However the otherwise valuable and important part of the Estonian volunteers was not one of them, neither the efforts of the very small number of the Swedish volunteers (in 1944).

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Re: The success of Detachment Kuhlmey in Finland (1944) - myth or reality

Post by Karelia » 02 Feb 2016 08:00

My post above needs some clarification...

The input of the Estonian volunteers in summer 1944 was naturally as extremely important as that of the other troops, but not more so.

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Re: The success of Detachment Kuhlmey in Finland (1944) - myth or reality

Post by tramonte » 27 Oct 2020 13:34

Karelia wrote:
01 Feb 2016 05:47
However the otherwise valuable and important part of the Estonian volunteers was not one of them, neither the efforts of the very small number of the Swedish volunteers (in 1944).
Estonian volunteers compared to Finnish army of 14 infantry divisions, 1 armoured division, 6 infantry brigades, 1 cavalry brigade, 6 border jaeger battalions + coast defence forces? The role was of course marginal. The "thanks to Estonians" is more a moral thing, not based on military facts.

When it comes to Gefechtsverband Kuhlmey there is looming reality that most of Finns have been fooled by normal rather humane military exaggeration. Let's not forget the fact that not a single German soldier or German aircraft operated in Karelian Front and still Finnish forces managed to block Soviet offensive in U-line (Battle of Nietjärvi). Same little bit later in Ilomantsi. So if Gefechtsverband Kuhlmey was "crucial" or "vital" then how in heck Finns managed as well in U-line/Ilomantsi as in Tali-Ihantala or Vuosalmi (or as i'm thinking ever better)? When VVS successfully bombed their air base in Immola (2 July 1944 evening) the humiliation been taken pants down, loosing 10 aircraft and at least 15 damaged didn't change the battle result at all. Nor did the order to decrease aviation fuel consumption little bit later. Maybe role of Gefechtsverband Kuhlmey was important but not as vital as so often claimed. After all it was relatively tiny force with (at least western standards) rather obsolete Stuka aircraft.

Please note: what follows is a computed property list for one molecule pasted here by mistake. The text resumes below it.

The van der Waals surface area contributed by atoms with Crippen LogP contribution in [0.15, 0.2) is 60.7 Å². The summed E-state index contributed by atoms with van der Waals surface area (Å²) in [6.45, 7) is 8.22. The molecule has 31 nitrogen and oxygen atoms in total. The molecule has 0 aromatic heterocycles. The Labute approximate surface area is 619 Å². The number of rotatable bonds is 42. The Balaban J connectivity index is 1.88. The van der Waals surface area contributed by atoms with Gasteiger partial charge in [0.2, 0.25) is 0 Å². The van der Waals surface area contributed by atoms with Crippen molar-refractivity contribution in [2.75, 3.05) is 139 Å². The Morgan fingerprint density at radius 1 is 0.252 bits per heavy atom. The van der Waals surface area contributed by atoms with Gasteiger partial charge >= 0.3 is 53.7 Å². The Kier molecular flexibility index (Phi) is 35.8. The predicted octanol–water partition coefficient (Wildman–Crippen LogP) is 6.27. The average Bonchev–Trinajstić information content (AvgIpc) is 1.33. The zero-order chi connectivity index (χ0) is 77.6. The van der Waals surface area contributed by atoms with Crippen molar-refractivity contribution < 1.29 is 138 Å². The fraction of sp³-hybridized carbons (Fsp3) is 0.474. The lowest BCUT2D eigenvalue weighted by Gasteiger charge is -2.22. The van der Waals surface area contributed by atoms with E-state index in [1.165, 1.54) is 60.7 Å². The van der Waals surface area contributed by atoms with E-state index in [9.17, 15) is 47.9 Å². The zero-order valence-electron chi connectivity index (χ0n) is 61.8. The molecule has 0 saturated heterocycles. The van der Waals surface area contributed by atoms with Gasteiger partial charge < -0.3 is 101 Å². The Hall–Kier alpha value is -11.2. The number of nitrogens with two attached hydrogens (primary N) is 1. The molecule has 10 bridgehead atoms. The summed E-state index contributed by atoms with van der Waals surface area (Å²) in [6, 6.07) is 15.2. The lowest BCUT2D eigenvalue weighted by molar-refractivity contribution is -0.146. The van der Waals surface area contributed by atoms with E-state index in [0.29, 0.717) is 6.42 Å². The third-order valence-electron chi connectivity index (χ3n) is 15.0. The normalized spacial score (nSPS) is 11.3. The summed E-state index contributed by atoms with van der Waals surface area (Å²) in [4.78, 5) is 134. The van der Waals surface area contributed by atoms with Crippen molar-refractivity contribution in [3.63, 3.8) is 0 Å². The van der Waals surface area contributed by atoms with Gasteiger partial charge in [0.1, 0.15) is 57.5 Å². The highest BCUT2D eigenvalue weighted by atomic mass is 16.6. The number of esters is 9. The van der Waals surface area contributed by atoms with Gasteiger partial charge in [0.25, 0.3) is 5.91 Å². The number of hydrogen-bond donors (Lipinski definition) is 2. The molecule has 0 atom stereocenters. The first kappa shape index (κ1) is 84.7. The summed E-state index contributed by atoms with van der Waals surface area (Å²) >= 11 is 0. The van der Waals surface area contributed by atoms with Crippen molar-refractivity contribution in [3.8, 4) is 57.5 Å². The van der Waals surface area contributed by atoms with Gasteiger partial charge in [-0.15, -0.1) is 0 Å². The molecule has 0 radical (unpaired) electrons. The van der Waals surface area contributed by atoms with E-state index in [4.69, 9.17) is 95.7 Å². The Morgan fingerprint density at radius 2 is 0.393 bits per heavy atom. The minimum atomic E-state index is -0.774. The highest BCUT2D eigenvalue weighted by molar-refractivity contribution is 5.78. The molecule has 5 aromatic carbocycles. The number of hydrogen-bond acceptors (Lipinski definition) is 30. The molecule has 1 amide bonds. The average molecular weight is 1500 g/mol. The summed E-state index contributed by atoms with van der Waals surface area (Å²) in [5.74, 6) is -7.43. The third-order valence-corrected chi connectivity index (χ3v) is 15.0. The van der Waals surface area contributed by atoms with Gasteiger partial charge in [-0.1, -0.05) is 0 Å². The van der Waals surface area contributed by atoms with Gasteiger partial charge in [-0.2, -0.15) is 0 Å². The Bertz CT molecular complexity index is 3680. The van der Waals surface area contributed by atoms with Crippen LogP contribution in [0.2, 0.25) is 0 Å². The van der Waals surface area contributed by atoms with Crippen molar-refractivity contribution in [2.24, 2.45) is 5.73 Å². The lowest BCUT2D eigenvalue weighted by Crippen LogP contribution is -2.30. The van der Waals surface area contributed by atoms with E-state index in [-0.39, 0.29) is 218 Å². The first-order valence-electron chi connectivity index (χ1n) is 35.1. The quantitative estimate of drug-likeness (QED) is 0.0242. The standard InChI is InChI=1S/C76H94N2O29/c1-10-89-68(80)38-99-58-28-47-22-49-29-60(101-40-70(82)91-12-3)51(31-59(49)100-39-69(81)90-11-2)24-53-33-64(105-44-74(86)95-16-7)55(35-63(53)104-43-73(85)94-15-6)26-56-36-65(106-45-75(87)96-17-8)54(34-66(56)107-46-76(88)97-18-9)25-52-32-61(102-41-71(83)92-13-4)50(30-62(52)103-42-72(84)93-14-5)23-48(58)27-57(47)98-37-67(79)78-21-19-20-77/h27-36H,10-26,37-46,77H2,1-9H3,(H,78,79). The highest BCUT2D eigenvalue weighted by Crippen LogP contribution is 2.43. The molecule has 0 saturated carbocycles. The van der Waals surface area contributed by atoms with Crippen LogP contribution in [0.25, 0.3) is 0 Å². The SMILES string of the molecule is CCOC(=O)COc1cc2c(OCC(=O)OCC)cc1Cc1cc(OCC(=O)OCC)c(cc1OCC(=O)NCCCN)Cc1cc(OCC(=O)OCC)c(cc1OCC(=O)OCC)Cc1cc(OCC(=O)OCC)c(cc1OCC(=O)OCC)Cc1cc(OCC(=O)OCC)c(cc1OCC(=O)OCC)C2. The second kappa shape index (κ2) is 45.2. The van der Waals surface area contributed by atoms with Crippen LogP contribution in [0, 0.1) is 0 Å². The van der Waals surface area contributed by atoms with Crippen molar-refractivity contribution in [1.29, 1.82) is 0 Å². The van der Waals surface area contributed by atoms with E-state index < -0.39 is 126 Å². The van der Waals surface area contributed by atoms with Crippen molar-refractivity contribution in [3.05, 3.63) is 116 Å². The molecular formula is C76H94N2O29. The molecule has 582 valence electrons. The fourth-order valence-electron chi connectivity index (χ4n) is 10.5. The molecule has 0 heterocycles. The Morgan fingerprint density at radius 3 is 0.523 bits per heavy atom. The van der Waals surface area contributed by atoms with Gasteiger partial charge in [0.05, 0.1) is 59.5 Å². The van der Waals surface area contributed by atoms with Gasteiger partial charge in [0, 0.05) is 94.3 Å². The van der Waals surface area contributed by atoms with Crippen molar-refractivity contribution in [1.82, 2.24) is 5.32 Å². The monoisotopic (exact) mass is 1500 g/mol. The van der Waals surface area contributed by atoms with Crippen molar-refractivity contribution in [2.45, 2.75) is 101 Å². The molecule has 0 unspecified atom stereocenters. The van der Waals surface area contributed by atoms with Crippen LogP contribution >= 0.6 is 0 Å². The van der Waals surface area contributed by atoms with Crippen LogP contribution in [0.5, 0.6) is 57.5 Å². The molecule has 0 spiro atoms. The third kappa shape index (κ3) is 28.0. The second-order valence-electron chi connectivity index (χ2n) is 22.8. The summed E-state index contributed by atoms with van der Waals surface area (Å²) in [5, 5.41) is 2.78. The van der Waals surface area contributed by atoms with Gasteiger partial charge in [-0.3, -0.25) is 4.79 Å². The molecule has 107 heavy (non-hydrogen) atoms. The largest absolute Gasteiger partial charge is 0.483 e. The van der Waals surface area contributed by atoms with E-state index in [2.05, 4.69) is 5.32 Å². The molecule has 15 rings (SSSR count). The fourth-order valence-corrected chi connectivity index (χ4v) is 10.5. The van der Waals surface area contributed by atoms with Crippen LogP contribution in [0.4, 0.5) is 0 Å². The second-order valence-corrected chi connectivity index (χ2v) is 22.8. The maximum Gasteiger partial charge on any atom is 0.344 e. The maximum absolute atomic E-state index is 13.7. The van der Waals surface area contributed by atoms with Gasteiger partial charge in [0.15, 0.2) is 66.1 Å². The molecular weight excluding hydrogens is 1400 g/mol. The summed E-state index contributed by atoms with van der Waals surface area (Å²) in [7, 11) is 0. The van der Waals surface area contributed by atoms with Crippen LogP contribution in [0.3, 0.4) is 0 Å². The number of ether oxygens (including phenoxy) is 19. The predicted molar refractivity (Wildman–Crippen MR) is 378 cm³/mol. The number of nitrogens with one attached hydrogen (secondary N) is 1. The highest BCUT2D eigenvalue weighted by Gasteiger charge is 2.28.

The narrative of Gefechtsverband Kuhlmey in Finland is veiled with myths and legends because the careful deep study has not been done so far (Valtonen had hardly no Soviet data backing claims of Kuhlmey unit). Dr. Markku Jokisipilä wrote interesting article in Tieteessä tapahtuu (2005). He mentioned that the narrative of German "crucial military aid" actually was what Soviet Union and Finnish Communist Party wanted to be cemented to history books. Kuhlmey fanboys in Finland have walked to minefield.

If someday some deep going military historian study found that Gefechtsverband Kuhlmey results were let's say: ~35-40 shot down Soviet aircraft, 8 destroyed enemy tanks, 50 destroyed enemy vehicles, few small vessels and 10 pontoon bridges (which Soviet forces again and again rebuilt) are we still saying its role was crucial or important? Perhaps the role of normal logistical problems of advanced Red Army played bigger role than Gefechtsverband Kuhlmey? What is rather well known fact is that Red Army artillery rounds fired in Tali-Ihantala were far below those numbers of rounds fired in 10 June and even 14 June. We also know that flying missions of VVS decreased even before Gefechtsverband Kuhlmey arrived to Immola.
"Military history is nothing but a tissue of fictions and legends, only a form of literary invention; reality counts for very little in such affair."

- Gaston de Pawlowski, Dans les rides du front